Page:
Urban Flight

Rents are rising on South Broadway.

Is Belmar the solution?

Russell Enloe first brought his aesthetic proclivities to South Broadway when he opened American Aces Vintage Clothing in 1991. Back then, the block of small storefronts was dilapidated and struggling with a high number of vacancies, but the cheap rent and off-the-grid locale made it a perfect place for fringe concepts to take root. Enloe eventually closed Aces, but he opened Crown Mercantile at 46 Broadway six years ago, and he watched the strip grow up around him, filling with used bookstores, tattoo parlors, an independent performance theater, art galleries and other eclectic shops. Rock clubs such as the hi-dive and 3 Kings Tavern also helped South Broadway develop an identity as Denver's hipster haven and earn it a perfunctory urban-district nickname: SoBo.

No sooner had the tag been attached than the inevitable consequence of coolness followed: rent increases. Enloe was stunned when his landlord recently told him that rent for Crown was being raised from $900 to $2,400 a month. Likewise, Elisa Dowell, one of the three owners of Chiele clothing a few doors down, was shocked last month when she learned that her $700 monthly rent was getting boosted to $1,300. "When we came into this building, we brought something to it," says Dowell. "There were people sleeping in front of the door and peeing everywhere. And now, all of a sudden, it's like now that the area is hot, we're going to be pushed out."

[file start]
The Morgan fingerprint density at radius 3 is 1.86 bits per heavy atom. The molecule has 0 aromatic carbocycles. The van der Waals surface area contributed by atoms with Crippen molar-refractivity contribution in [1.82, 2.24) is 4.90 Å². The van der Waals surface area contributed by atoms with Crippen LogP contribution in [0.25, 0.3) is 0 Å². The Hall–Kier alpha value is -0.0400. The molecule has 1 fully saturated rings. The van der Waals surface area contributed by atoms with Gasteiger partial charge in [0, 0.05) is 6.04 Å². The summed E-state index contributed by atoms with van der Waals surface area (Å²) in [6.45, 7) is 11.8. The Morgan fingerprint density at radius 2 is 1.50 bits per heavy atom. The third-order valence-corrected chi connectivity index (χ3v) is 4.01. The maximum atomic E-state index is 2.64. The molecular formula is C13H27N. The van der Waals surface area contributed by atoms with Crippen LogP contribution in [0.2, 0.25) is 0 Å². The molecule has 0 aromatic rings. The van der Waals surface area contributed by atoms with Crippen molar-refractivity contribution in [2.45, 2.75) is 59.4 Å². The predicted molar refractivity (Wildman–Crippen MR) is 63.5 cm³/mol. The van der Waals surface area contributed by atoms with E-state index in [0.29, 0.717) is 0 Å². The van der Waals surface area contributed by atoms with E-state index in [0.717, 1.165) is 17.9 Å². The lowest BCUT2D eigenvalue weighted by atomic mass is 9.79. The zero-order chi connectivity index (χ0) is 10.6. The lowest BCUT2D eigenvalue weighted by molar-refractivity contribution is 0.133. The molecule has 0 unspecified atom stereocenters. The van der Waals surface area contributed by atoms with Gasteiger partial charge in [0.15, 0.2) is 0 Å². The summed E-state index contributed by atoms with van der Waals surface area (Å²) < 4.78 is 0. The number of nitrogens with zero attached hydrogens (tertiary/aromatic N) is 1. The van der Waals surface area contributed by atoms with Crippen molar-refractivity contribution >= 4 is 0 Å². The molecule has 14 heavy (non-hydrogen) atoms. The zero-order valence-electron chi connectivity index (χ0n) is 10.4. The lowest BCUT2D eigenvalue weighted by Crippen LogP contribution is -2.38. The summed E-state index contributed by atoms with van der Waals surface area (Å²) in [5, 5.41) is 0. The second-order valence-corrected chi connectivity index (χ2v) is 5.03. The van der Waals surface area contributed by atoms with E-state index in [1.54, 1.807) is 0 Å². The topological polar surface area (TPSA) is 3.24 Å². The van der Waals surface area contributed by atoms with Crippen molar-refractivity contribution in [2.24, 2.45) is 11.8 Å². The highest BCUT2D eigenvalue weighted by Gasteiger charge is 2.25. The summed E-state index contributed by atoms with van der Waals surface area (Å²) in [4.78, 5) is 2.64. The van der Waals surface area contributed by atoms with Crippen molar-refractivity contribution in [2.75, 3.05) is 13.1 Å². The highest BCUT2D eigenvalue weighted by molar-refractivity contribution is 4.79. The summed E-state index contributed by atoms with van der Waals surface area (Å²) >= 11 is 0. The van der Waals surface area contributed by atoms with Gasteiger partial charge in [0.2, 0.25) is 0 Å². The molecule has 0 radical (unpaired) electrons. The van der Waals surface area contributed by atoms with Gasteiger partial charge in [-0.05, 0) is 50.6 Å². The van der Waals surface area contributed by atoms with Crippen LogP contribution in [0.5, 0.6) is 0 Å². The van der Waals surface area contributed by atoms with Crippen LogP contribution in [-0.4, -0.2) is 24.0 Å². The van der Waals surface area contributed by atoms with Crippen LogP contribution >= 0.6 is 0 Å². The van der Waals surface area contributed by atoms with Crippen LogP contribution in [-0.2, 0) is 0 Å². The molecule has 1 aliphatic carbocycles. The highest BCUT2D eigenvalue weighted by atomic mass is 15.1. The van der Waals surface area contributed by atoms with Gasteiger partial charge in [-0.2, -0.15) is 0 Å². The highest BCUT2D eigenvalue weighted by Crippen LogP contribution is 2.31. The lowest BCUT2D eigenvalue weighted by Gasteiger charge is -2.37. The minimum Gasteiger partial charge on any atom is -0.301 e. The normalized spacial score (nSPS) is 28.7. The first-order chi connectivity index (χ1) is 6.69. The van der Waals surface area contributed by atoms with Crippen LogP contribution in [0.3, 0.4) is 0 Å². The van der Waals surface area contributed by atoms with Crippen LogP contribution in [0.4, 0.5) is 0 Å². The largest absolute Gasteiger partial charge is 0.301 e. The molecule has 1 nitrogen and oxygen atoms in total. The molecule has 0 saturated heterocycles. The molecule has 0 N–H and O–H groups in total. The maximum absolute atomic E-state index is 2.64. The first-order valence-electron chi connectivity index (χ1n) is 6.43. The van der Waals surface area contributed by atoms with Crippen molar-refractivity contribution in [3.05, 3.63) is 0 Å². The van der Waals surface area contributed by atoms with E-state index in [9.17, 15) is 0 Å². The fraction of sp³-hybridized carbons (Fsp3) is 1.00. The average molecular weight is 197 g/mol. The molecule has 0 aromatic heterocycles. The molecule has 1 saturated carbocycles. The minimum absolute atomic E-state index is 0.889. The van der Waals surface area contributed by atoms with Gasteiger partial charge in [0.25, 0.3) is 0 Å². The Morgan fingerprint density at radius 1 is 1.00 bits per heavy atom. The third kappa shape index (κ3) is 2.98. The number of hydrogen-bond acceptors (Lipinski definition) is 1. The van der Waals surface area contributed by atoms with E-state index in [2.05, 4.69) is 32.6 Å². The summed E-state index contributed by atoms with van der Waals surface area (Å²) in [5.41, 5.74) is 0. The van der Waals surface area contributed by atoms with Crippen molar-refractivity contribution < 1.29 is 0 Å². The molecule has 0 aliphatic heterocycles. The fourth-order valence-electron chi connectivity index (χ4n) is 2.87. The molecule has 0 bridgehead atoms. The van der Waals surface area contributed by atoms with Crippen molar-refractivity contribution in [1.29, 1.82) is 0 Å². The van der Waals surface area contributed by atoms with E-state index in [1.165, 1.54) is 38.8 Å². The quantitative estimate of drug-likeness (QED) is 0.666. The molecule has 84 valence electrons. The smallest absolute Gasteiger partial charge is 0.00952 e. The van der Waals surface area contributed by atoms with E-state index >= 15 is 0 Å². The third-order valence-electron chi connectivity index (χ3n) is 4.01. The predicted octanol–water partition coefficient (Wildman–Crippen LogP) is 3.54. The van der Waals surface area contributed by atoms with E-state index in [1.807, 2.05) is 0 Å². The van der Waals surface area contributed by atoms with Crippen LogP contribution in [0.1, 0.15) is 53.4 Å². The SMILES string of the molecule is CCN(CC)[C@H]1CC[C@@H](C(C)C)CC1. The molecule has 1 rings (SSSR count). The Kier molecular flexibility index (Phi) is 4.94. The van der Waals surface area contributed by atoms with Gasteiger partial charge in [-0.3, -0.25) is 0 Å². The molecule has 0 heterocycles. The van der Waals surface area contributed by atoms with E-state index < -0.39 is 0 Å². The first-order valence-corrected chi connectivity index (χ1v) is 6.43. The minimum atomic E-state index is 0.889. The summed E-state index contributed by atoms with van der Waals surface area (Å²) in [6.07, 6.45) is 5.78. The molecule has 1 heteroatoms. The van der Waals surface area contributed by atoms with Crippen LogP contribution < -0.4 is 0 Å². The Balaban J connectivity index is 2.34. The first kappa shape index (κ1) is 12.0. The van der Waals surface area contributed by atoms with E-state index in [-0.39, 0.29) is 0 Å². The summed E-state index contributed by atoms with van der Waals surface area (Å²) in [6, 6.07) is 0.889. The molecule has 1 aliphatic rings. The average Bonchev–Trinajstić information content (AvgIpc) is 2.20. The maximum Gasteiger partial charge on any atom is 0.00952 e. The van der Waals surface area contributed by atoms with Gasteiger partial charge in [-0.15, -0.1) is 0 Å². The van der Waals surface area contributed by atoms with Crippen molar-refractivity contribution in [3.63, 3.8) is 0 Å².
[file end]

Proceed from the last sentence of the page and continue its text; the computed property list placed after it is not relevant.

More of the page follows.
Kendra Dehaven, who owns TS Boardshop with her husband, says the building's owners cited the area's popularity as the reason they were raising the rent by roughly 10 percent -- and that figure was settled upon only after much negotiation. "For this block, it's unnecessary at this time," Dehaven says. "The buildings are old, they're falling apart, it's tough. It just seems that landlords are doing it everywhere. It's making it harder for smaller businesses."